Infinite Green Onions

Here’s a handy little tip. I’m pretty sure I heard it first from Mr. Jack Spirko:

Save the root ends of your green onions (aka scallions) — the parts you cut off when you’re cooking. Plant those, roots down, under about an inch of soil and they will generate new green onions. Keep this cycle going throughout your growing season and you should have an endless supply of green onions for your table. It’s much easier than starting from seed!

Green onions are shallow rooted, so work very well in pots. Also, they’re so unobtrusive and easy to grow that you can just tuck them here and there in your garden–anywhere that gets water–and forget about them until you need them.

Happy growing!

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  1. I did the same thing with the end of a head of celery, only there don’t have to be roots to do it. I just set the celery end in a saucer of water until I could see a bit of change in the clean-cut top. Then, I set the two inch tall celery bottom almost up to the top in dirt and kept it watered. Now, I must do the same with onions!

    • I’d like other people to chime in here, because I’ve heard about several, but I only like to speak from experience. I can recommend:

      Garlic cloves: Single cloves, not the whole head, peel on, planted pointy side up, will yield whole heads of garlic in the garden, or garlic chives if planted in pots indoors.

      Potatoes and sweet potatoes: plant chunks with eyes, or sprout in water and then plant, or sprout, pick the sprout itself and just plant that.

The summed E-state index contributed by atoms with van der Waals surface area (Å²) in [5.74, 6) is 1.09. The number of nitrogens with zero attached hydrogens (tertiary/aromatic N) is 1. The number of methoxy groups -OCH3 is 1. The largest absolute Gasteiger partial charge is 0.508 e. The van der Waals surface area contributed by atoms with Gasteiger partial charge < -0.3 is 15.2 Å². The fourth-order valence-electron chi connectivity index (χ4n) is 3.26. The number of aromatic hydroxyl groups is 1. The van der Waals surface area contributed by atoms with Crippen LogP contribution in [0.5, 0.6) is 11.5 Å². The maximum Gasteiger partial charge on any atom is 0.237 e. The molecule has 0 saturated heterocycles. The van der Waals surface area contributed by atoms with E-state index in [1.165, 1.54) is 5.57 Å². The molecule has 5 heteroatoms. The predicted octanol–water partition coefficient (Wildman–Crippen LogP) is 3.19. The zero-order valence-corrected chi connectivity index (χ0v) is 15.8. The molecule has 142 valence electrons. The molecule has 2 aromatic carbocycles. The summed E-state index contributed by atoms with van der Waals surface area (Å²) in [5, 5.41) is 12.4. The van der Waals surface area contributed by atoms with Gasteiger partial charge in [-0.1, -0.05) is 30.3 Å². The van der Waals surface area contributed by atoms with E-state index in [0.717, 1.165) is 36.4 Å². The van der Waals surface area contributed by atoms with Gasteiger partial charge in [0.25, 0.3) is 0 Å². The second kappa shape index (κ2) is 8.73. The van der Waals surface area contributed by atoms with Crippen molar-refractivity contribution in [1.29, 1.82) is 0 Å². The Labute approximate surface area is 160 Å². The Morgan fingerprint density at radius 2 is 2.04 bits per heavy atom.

The celery, as Parsimony and I discussed above.

  2. Regular onions also root and develop this way – we’ve been doing it for awhile but often our onions rot from too much rain before they can get to a good size – got some new attempts coming up and doing really well right now so fingers crossed. The green onions, however, we have in containers we can move out of the rain and they do great – we have finally stopped buying green onions which is amazing because they are ubiquitous in Venezuelan cooking. By the way if you’re using the green part of the green onion you can also just cut some off and leave the root in the ground – more green parts will be forthcoming.

  3. It’s amazing. My boyfriend and I discovered this purely by accident about two months ago. You don’t even have to be gentle with them… just shove them in some dirt and water them!

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  5. In my experience, the onion will only resprout two or three times, and they seem to less “oniony” the more the resprout.

    Anyone else have this experience?

  6. Hey have not read every comment but I just cut mine off and leave the roots in the ground, well big planter they are in. I loose less this way it seems. Just good scissors and let them regrow.

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